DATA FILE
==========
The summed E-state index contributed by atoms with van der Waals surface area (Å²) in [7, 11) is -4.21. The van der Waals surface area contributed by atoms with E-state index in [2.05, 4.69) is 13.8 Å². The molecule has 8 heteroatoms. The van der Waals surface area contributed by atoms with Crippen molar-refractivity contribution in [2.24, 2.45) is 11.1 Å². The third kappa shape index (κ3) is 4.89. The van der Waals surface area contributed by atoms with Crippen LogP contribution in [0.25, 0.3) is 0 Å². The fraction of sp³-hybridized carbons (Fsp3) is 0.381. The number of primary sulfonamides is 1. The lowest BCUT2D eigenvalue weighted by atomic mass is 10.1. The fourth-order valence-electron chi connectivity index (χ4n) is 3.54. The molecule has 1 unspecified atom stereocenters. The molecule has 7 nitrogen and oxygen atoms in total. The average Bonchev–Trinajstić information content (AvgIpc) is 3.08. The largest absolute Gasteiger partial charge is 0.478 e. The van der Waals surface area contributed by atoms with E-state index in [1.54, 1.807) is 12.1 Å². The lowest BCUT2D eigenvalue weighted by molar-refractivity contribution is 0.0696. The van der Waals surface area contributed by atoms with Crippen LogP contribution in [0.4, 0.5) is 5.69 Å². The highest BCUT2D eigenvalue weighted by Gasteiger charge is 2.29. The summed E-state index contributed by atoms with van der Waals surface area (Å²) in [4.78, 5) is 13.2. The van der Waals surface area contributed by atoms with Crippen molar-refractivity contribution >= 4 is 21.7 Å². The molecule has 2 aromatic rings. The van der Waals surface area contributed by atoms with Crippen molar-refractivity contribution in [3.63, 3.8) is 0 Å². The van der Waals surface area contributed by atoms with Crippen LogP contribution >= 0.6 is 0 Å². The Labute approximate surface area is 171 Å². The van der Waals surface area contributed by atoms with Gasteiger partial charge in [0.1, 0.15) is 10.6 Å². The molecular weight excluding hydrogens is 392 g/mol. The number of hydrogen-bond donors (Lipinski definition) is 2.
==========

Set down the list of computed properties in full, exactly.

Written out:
The summed E-state index contributed by atoms with van der Waals surface area (Å²) in [7, 11) is -4.21. The van der Waals surface area contributed by atoms with E-state index in [2.05, 4.69) is 13.8 Å². The molecule has 8 heteroatoms. The van der Waals surface area contributed by atoms with Crippen molar-refractivity contribution in [2.24, 2.45) is 11.1 Å². The third kappa shape index (κ3) is 4.89. The van der Waals surface area contributed by atoms with Crippen LogP contribution in [0.25, 0.3) is 0 Å². The fraction of sp³-hybridized carbons (Fsp3) is 0.381. The number of primary sulfonamides is 1. The lowest BCUT2D eigenvalue weighted by atomic mass is 10.1. The fourth-order valence-electron chi connectivity index (χ4n) is 3.54. The molecule has 1 unspecified atom stereocenters. The molecule has 7 nitrogen and oxygen atoms in total. The average Bonchev–Trinajstić information content (AvgIpc) is 3.08. The largest absolute Gasteiger partial charge is 0.478 e. The van der Waals surface area contributed by atoms with E-state index in [1.54, 1.807) is 12.1 Å². The lowest BCUT2D eigenvalue weighted by molar-refractivity contribution is 0.0696. The van der Waals surface area contributed by atoms with Crippen LogP contribution in [0.4, 0.5) is 5.69 Å². The highest BCUT2D eigenvalue weighted by Gasteiger charge is 2.29. The summed E-state index contributed by atoms with van der Waals surface area (Å²) in [4.78, 5) is 13.2. The van der Waals surface area contributed by atoms with Crippen molar-refractivity contribution >= 4 is 21.7 Å². The molecule has 2 aromatic rings. The van der Waals surface area contributed by atoms with Crippen molar-refractivity contribution in [3.63, 3.8) is 0 Å². The van der Waals surface area contributed by atoms with Crippen LogP contribution >= 0.6 is 0 Å². The Labute approximate surface area is 171 Å². The van der Waals surface area contributed by atoms with Gasteiger partial charge in [0.1, 0.15) is 10.6 Å². The molecular weight excluding hydrogens is 392 g/mol. The number of hydrogen-bond donors (Lipinski definition) is 2.